East Coast is the region which stretches from the south of the Wash to the north of the Thames estuary. The region is made up of relaxed traditional seaside resorts, sleepy villages and historic towns and cities such as Peterborough, Cambridge, and Norwich, which is the administrative centre. This region tends to enjoy less rain and more sun than much of the rest of the country and is a great place to explore.
Landscape of the East Coast is one of gentle flatlands, lavender filled fields and vast expanses of open space. On the coast, visitors will discover lengthy golden beaches, excellent for bathing, such as the ones found at Skegness, Great Yarmouth, Clacton-on-Sea and Southend-on-Sea. There are beautiful coastal walks and fascinating nature reserves to explore, such as those found near Felixstowe.
Inland, the landscape is a patchwork of river valleys, rolling green fields, secluded woodlands and marshlands so beloved by the artist John Constable. There are rural crafts, animal collections, castles, windmills, historic houses and gardens found amongst picture postcard villages and ancient market towns, such as Bury-St-Edmunds and Thetford to name a few.
To the east of Norwich, the Norfolk Broads, a network of rivers and open waterways can be explored by land or boat. This area offers 200km of lock-free boating, spectacular scenery and a diverse wildlife. There is plenty of opportunity for fishing, birdwatching, walking or just enjoying the peaceful surroundings.
History of the East Coast stretches back to the Roman settlement of Colchester, where defence fortifications still remain to this day. East Anglia was later occupied by the Anglo-Saxons who left fascinating burial remains at Sutton Hoo and who named the region after one of their ancient kingdoms – Kingdom of the East Angles.
During the medieval period the East Coast was dotted with religious settlements, whilst the Tudors built up new towns. During the 19th century, some East Anglian resorts, such as Cromer were patronised by royalty and developed into distinctly upper class resorts, which are thankfully more welcoming to the general public today.
Towns and Cities
Ipswich Tourist Information Tel:01473 258070
The town is an extraordinary historical patchwork with over 660 listed buildings and 12 medieval churches. At the same time, it is also a thoroughly modern city, with excellent shopping, fantastic leisure facilities, cinemas and East Anglia’s largest theatre – the Ipswich Regent.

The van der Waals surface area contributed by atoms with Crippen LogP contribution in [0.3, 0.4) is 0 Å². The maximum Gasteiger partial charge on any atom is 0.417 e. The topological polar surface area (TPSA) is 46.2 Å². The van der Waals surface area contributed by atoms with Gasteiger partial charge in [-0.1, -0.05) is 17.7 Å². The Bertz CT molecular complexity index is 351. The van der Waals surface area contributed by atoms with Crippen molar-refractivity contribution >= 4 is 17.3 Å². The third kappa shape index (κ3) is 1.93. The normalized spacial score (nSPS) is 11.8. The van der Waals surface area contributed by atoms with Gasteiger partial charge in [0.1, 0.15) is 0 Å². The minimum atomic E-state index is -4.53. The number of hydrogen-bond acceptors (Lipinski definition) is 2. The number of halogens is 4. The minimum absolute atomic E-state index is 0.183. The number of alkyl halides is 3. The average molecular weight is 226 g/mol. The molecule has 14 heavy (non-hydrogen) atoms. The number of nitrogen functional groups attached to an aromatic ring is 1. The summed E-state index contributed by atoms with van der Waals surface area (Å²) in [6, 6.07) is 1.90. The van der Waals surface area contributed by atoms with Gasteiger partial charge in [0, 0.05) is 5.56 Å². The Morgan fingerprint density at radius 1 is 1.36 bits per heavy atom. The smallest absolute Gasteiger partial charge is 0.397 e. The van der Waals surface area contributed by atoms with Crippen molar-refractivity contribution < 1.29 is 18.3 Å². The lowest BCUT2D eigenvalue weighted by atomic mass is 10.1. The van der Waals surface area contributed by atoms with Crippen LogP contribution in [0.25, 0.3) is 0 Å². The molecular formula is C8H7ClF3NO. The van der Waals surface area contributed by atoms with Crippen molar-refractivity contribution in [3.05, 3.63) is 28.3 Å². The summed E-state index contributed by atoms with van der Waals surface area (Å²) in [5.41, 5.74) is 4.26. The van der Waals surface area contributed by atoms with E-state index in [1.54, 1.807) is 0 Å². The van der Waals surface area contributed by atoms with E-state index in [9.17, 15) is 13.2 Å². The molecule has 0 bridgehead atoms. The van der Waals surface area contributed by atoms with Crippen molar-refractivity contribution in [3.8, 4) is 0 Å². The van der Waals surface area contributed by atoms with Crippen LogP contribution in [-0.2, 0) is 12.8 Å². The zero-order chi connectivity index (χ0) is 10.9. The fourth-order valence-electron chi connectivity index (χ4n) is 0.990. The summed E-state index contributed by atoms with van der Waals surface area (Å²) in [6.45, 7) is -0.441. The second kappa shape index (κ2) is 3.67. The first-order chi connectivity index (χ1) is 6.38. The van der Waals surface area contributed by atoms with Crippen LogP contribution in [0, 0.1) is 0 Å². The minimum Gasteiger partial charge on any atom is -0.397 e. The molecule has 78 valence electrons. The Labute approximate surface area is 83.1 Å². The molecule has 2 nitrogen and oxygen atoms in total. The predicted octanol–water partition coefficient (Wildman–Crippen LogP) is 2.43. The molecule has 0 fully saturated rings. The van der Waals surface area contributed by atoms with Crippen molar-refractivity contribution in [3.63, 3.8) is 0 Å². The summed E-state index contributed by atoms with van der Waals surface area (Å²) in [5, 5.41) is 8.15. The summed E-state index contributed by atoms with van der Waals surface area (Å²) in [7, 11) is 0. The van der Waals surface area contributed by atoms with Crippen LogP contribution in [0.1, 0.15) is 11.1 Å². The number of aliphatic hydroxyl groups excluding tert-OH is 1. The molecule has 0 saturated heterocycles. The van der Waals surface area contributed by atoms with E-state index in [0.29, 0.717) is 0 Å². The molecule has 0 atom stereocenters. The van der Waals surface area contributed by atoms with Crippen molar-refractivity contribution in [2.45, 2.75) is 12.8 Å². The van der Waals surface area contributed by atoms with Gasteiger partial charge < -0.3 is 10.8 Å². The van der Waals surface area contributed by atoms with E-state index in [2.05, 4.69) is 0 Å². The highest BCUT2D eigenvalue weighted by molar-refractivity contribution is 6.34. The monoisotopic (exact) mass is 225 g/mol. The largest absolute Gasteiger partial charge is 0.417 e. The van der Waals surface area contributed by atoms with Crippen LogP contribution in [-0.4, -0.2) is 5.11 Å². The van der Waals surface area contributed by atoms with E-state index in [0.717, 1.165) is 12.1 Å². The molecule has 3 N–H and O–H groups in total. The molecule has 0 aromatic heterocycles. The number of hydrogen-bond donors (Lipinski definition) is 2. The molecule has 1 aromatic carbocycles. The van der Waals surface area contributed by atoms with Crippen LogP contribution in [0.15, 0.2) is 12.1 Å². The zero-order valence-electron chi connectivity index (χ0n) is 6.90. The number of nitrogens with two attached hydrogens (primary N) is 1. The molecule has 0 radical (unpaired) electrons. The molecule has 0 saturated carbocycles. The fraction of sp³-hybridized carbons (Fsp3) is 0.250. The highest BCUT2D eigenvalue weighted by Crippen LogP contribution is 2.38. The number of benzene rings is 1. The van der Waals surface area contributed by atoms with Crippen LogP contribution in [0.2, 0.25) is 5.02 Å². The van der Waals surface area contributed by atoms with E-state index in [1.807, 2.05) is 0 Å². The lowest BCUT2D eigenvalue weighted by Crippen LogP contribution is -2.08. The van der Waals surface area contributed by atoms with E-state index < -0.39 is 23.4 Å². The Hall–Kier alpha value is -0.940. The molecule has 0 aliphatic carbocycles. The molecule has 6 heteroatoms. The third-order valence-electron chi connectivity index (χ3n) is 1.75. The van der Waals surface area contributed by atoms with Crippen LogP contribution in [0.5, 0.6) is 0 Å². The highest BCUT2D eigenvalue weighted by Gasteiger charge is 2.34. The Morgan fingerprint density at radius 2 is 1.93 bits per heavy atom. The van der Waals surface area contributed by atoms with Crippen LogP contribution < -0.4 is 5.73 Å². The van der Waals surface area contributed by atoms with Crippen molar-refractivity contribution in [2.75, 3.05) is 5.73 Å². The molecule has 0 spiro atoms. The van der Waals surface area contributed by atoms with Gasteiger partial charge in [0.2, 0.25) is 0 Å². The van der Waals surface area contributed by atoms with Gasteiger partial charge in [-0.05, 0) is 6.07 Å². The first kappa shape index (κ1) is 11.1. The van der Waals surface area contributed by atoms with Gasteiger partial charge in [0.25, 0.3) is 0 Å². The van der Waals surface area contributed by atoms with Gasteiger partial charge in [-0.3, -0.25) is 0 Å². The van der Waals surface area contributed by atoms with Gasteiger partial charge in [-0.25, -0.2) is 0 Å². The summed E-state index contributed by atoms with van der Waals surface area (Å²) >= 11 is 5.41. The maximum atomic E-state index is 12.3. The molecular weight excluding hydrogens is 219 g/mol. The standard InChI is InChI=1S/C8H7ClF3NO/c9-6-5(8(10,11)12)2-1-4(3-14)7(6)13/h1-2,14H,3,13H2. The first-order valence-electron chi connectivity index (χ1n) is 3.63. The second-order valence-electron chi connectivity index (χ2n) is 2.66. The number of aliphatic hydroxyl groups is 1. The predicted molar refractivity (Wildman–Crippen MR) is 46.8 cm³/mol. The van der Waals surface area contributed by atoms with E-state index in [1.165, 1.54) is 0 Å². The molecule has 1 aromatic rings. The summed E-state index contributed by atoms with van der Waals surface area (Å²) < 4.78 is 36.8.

Norwich Tourist Information Tel:01603 727927
The most complete medieval city in Britain, Norwich boasts a rare blend of historic interest and modern sophistication. Explore the intricate network of winding streets and over 1,500 historic buildings, from the splendour of the Norman cathedral and castle to charming Elm Hill, with its timber-framed houses. Norwich is also home to some of the best shopping facilities in the area, from the big name stores in Chapelgate and London Street, to the hand-made goods to be found in the picturesque Lanes area.
Cambridge Tourist Information Tel:0871 2268006
The city’s university is one of the oldest and most respected in the world. With its dreaming spires, wealth of culture and architectural treasures and stunning gardens, bridges and college courts, Cambridge is a city to visit again and again.
Lowestoft Tourist Information Tel:01502 533600
Officially the most easterly town in Britain, Lowestoft is renowned for the quality and cleanliness of its beaches. The town’s first wind turbine, ‘Gulliver’, is the tallest onshore wind turbine in the UK at 80m high. The Royal Plain Fountains on the seafront provide a striking centrepiece, especially in the evenings when they form an illuminated spectacle.
Pick of the Attractions
Sandringham Estate Tel:01553 612908
The country retreat of Her Majesty the Queen, Sandringham is Norfolk’s most splendid stately home and is open to the public from March to October (except when the Royal Family is in residence).
Lavenham Tourist Information Tel:01787 248207
The town boasts a fine collection of medieval half-timbered buildings, including the splendid 16th century Guildhall of Corpus Christi and the ‘Wool Church’ of St Peter & Paul, which has one of the tallest towers in East Anglia.
Flatford Mill and Flatford Bridge Cottage Tel:01206 298260
The mill, once owned by Constable’s father, and its surroundings provided the subject matter for many of his paintings and Willie Lott’s cottage was immortalised in Constable’s most celebrated work – ‘The Hay Wain‘.
Castle Acre Priory Tel:01760 755394
One of the largest and best preserved monastic sites in the country, the Clunic Priory was established in the 11th century.
Over 200km of lock-free waterways can be explored either by boat or on land. As Britain’s largest protected wetland, the Broads is home to some of the rarest plants and wildlife in the UK, including the colourful swallowtail butterfly and the enchanting white water lily.
Gainsborough House Tel:01787 372958
The only artist’s birthplace in Britain to be open to the public shows a large collection of Gainsborough’s paintings, drawings and prints as well as temporary exhibitions. The walled garden to the rear, which contains a 400 year old mulberry tree, is used for various exhibitions in the summer months.